Born at Marseilles, May 27, 1821
Taking of the habit at Notre-Dame de l’Osier, June 14, 1842
Oblation at Notre-Dame de l’Osier, June 15, 1843 (no. 106)
Ordination to the priesthood at Marseilles, December 20, 1845
Dispensation from vows, September 20, 1853.
Pierre Palle was born at Marseilles on May 27, 1821. He entered the novitiate at Notre-Dame de l’Osier on June 14, 1842. He made his oblation at Notre-Dame de l’Osier June 15, 1843. He spent 1843-1844 as a scholastic brother at the major seminary of Marseilles and was ordained to the priesthood in Marseilles by Bishop de Mazenod on December 20, 1845. Struck down by illness in 1844, he spent the school year for 1844-1845 at Notre-Dame de l’Osier. When he sent him there, in a May 21, 1844, the Founder wrote to Father Vincens: “I strongly suggest to Palle to put aside his childish ways and to be serious as befits a young religious who is so near to the diaconate.” (Letters to the Oblates of France, 1843-1849, Oblate Writings I, vol. 10, no. 841, p. 67) The report Father Vincens sent back was not reassuring. On April 17, 1845, Bishop de Mazenod wrote him: “If he were not a subdeacon, I should not hesitate to bring on his expulsion; but he is bound in Orders, but he is no better for that. It is enough to make one tremble. […] In charity, follow this poor child closely and grant him more care than to any other.” (Letters to the Oblates of France, 1843-1849, Oblate Writings I, vol. 10, no. 871, p. 102)
Following the death of Father Noël Moreau in 1846, Father Jean Joseph Magnan was appointed superior of the major seminary of Ajaccio and he left to take up his post accompanied by Father Palle who was to teach philosophy. Father Palle spent the summer at Notre-Dame de Lumières where, wrote Bishop de Mazenod to Father Vincens, May 5, 1846, under his [Father Vincens’] direction, eight young priests were “to prepare themselves by study for the holy ministry, which is being compromised daily by the ineptitude of those who exercise ministry without experience, possessing little doctrine and less written material.”(Letters to the Oblates of France, 1843-1849, Oblate Writings I, vol. 10, no. 898, p. 131)
Father Palle remained at Ajaccio for three years. In his numerous letters to the Founder, the superior constantly mentions him. He finds in him many good qualities: goodness of character, genial and happy relationships with everyone, active participation in all seminary activities, esteemed by his philosophy students and by the students of a few courses in geology, mineralogy, botany, applied agriculture, geography and history demanded by the district governor of Corsica. However, Father Palle was lacking in piety, did not go to confession often, did not make his annual retreat in 1847, “at times dressed in childish fashion” and gave evidence of “a deep-seated indolence.” At the beginning of the 1847-1848 academic year, Father Magnan suggested that Father Palle be sent back to Marseilles because, as it seemed to him, “this wretched priest’s spiritual life is dead.” He could no longer remain in a seminary, especially the seminary in Corsica “where all the seminary staff members had the obligation of being apostles and men of outstanding piety.”
Father Palle was very open with Father Magnan and Father Magnan spoke to him “frankly.” This fraternal correction seems to have been effective. The superior perceived good will and a marked improvement. Father Palle’s confreres, especially Father Nicolas in 1847 and Fathers Chauvet and Pont in 1848-1849 showed less understanding and wrote critical letters about him to Father Tempier. Father Tempier prevailed upon the Founder to call Father Palle back to Marseilles in March of 1849 in the very midst of the school year and in the face of the superior’s opposition.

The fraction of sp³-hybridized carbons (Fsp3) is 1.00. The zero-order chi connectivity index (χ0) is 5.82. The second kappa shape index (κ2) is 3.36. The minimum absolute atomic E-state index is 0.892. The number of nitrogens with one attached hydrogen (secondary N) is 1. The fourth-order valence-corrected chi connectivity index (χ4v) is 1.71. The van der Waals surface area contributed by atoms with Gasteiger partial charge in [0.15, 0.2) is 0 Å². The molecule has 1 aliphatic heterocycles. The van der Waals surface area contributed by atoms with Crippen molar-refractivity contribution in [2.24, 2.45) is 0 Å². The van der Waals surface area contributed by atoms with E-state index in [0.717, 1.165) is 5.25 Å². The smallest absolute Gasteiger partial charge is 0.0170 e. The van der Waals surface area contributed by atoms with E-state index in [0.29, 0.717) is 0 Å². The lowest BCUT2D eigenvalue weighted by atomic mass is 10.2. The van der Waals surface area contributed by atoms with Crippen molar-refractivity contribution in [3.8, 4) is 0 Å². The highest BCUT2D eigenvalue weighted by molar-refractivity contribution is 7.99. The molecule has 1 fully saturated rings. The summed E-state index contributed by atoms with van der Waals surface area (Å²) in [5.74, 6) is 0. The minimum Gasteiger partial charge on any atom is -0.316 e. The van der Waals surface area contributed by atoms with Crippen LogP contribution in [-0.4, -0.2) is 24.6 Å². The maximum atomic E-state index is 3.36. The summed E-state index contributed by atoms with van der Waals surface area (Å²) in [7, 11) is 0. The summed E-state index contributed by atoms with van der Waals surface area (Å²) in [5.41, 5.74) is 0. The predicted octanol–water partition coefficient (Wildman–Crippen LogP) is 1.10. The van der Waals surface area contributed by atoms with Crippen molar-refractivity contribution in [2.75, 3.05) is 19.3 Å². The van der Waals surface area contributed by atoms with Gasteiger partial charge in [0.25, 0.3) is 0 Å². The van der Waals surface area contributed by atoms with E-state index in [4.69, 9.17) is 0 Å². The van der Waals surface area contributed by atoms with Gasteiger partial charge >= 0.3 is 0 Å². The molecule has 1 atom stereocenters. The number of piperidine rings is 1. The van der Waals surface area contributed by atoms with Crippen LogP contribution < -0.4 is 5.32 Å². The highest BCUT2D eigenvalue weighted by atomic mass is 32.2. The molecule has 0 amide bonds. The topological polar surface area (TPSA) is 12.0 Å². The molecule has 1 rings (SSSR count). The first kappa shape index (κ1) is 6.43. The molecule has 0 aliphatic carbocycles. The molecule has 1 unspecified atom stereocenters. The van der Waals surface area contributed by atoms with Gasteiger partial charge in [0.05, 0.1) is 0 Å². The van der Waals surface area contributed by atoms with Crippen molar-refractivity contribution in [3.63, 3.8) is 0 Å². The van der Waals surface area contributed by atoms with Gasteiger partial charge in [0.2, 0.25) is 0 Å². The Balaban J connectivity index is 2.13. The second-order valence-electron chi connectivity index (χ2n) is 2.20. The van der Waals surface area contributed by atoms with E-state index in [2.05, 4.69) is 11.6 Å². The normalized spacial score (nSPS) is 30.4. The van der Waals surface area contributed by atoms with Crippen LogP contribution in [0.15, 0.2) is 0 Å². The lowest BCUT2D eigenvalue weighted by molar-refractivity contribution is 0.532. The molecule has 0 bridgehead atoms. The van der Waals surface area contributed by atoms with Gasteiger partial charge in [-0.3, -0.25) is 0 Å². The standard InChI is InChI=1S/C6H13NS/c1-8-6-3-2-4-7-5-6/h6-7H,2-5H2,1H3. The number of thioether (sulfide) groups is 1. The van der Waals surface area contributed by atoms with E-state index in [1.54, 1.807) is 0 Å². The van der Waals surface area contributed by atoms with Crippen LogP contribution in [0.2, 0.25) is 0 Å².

Father Palle was sent to Notre-Dame de l’Osier, but in May of 1849, received his obedience for England. He refused to go, alleging that he felt “an extreme aversion for foreign countries” and that he “felt no inclination to teach.” Father Vincens came to his defence. This irritated the Founder who, nevertheless, allowed Father Palle to remain at l’Osier where Father Vincens hoped to “make him productive in some way.” In a June 13, 1849 letter to Father Charles Bellon in England, Bishop de Mazenod told him: “I thought of sending you Fr. Palle. The shortcomings of this person who alleged the most futile reasons to me for not complying with his mission dispensed me from making you a present of him.” (Letters and Documents Concerning England and Ireland, 1842-1860, Oblate Writings I, vol. 3, no. 28, p. 40)
Right up until 1853, Father Palle remained at l’Osier where he held the office of treasurer and, it seems, taught literature to some of the postulants. At the time, Father Melchior Burfin was superior of the house and was usually demanding when it came to his religious subjects. He seemed to appreciate Father Palle.
In May of 1853, Father Palle was sent to Notre-Dame de Lumières to teach philosophy to the first year scholastic brothers whom they were planning to install in this house for lack of room at the major seminary at Marseilles. Father Palle, whose health was failing, first went to spend the summer vacations with his family. From there he requested to be dispensed from his vows. His case was studied in the General Council’s session of September 20, 1853 and the unanimous decision of the council was in favour of granting the dispensation because, as it was stated, this priest always stood out for his “lack of regular religious observance, his excessive flippancy and his total lack of piety.” It seems that Bishop de Mazenod set as a condition of granting this dispensation that Father Palle leave the diocese of Marseilles. November 3, 1859 Father Palle wanted to return to Marseilles and asked for some position in the diocese without obtaining it.
Yvon Beaudoin, o.m.i.